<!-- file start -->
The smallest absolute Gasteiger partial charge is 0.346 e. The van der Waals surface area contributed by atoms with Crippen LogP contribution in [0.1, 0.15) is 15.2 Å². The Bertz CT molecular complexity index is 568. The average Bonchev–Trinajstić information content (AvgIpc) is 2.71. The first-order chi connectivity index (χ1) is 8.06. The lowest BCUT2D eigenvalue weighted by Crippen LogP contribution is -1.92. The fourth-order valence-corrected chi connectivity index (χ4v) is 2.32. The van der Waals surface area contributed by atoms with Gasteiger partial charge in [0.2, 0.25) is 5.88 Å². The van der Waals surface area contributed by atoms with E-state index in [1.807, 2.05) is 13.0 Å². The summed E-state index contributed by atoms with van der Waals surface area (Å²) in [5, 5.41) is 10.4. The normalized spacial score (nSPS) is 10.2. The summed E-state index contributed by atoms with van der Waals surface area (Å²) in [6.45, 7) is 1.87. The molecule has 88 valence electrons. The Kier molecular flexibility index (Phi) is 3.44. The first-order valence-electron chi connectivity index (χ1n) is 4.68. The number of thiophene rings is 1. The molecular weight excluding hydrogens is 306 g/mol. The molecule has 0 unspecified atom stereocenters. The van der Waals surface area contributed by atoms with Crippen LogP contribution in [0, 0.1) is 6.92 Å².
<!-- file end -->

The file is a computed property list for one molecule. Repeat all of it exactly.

The smallest absolute Gasteiger partial charge is 0.346 e. The van der Waals surface area contributed by atoms with Crippen LogP contribution in [0.1, 0.15) is 15.2 Å². The Bertz CT molecular complexity index is 568. The average Bonchev–Trinajstić information content (AvgIpc) is 2.71. The first-order chi connectivity index (χ1) is 8.06. The lowest BCUT2D eigenvalue weighted by Crippen LogP contribution is -1.92. The fourth-order valence-corrected chi connectivity index (χ4v) is 2.32. The van der Waals surface area contributed by atoms with Gasteiger partial charge in [0.2, 0.25) is 5.88 Å². The van der Waals surface area contributed by atoms with E-state index in [1.807, 2.05) is 13.0 Å². The summed E-state index contributed by atoms with van der Waals surface area (Å²) in [5, 5.41) is 10.4. The normalized spacial score (nSPS) is 10.2. The summed E-state index contributed by atoms with van der Waals surface area (Å²) in [6.45, 7) is 1.87. The molecule has 88 valence electrons. The Kier molecular flexibility index (Phi) is 3.44. The first-order valence-electron chi connectivity index (χ1n) is 4.68. The number of thiophene rings is 1. The molecular weight excluding hydrogens is 306 g/mol. The molecule has 0 unspecified atom stereocenters. The van der Waals surface area contributed by atoms with Crippen LogP contribution in [0, 0.1) is 6.92 Å².